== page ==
Yachtswoman Sam Davies treats Vendee disaster with dead calm
Sam Davies had long since gone inside her boat to shelter from a violent gale. The British yachtswoman was about to slip into her survival suit when, in her own understated words, there was "a wallop".
The 30ft mast on her boat, Saveol, had succumbed to the relentless pounding of four-foot waves whipped up by the storm.
"These things always happen in the dark," says the 38-year-old, beaten by Mother Nature but still phlegmatic despite her solo round-the-world race ending just five days after she had set sail.
In her blog, the Cambridge graduate describes the moonless evening of the storm as being "as black as the inside of a cow".
The ability to remain composed when in danger might just be part of the genetic make-up of the granddaughter of a submarine commander.
After all, here is a woman who once found herself sailing in thick fog, with no wind and in the path of an oncoming ship - seconds from death, so reports say, had she not switched on the engine and got out of the way.
Faced with yet another hazardous situation and in a "very confused sea state", the cool-headed mother-of-one closed the watertight doors on Saveol and, after filling her belly with a freeze-dried dinner of fish stew and pasta, waited alone for relative calm, emerging on deck about five hours later, at 1.30am.
"It was more disbelief and shock," Davies tells BBC Sport, as she made her way back to France at a "snail's pace" in her battered eight-year-old boat, her mast ditched at the scene of the drama, 100 miles off Madeira.
"I was thinking how I was going to get out of this situation because it's quite a dangerous situation to deal with. The mast was smashing onto the side of the boat with the waves and the wind."
Her main fear was the mast would pierce the hull and damage the bottom of the boat so her only option was to release the rig, knowing it would end her participation in the Vendee Globe.
"The mast was putting the boat in danger," says Davies, before describing the challenge of having to cut free a pole the height of two double-decker buses amid the breaking waves.
"Cutting the mast isn't easy because it's attached to lots of different places. I couldn't manage to save much because it was too dangerous, the conditions were too rough.
"I had to cut everything and when you do that you have to make sure you know what's going to sink. It's quite a big task."
By the light of her headtorch, Davies watched the mast, and with it her hopes of improving on the fourth-placed finish she managed in the 2009 Vendee, disappear into the ocean.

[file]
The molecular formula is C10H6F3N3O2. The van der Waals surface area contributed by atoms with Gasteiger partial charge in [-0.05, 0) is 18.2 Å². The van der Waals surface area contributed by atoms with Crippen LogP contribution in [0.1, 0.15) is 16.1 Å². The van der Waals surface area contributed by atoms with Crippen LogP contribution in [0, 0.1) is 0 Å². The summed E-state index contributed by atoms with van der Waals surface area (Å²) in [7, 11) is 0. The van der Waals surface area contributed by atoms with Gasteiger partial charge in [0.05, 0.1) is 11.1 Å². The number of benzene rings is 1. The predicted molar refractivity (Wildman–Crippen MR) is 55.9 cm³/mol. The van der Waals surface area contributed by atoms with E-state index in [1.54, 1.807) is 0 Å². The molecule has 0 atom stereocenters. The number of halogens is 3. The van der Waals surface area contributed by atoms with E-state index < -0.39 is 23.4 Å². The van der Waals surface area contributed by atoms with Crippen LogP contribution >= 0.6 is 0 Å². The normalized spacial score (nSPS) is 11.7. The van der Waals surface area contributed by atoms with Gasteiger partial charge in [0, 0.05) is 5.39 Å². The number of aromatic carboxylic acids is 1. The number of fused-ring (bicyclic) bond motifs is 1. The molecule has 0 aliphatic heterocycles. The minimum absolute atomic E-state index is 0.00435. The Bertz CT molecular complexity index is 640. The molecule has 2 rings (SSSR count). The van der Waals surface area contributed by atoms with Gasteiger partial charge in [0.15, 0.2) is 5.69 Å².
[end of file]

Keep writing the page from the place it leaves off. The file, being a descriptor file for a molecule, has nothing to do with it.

More than one athlete this summer has failed to control their emotions when the dreams they have worked so hard towards have been ended by bad luck.
But, according to Davies, dealing with disappointment is part of the mental training undertaken by any athlete preparing to spend 95 or so days sailing 26,680 miles non-stop on their own.
"When it happens in the biggest race of the season, it's devastating," says Davies, who was the only female skipper in the race.
"But life goes on and sometimes problems like that make you stronger for the future so you have to make what you can out of every event.
"We don't do just one race every four years. There are other races and I'll be out there very soon, back out in the water."
It is nearly a fortnight since the incident and her boat is currently anchored in Cascais, a town 30km west of Lisbon, the Hampshire-born sailor's journey to her Breton home temporarily halted by strong winds on the Portuguese coast.
"I'm waiting, waiting, waiting for the wind to change so we can bring Saveol 'home' to France. I have to be patient," Davies wrote in her blog on Monday.
The unscheduled pit stop has at least given Davies time to reflect on her misfortune and consider the benefits of not spending the next three months at sea.
Top of her list is being able to witness her 14-month-old son Ruben's first steps. A close second is being at home with her husband, Romain, as they watch their boy unwrap his presents on Christmas Day.
And there will be sleep, oodles of it, in a warm, motionless bed, while the days of dodging flying "kamikaze" fish are gone. For now, at least.
"There are positive things to come out of it and spending Christmas with my family is one," says Davies.
"I have a lot of support, a lot of people have followed me and I'm looking forward to working out the new challenge, which is how to get a new mast as quickly as possible and go sailing again."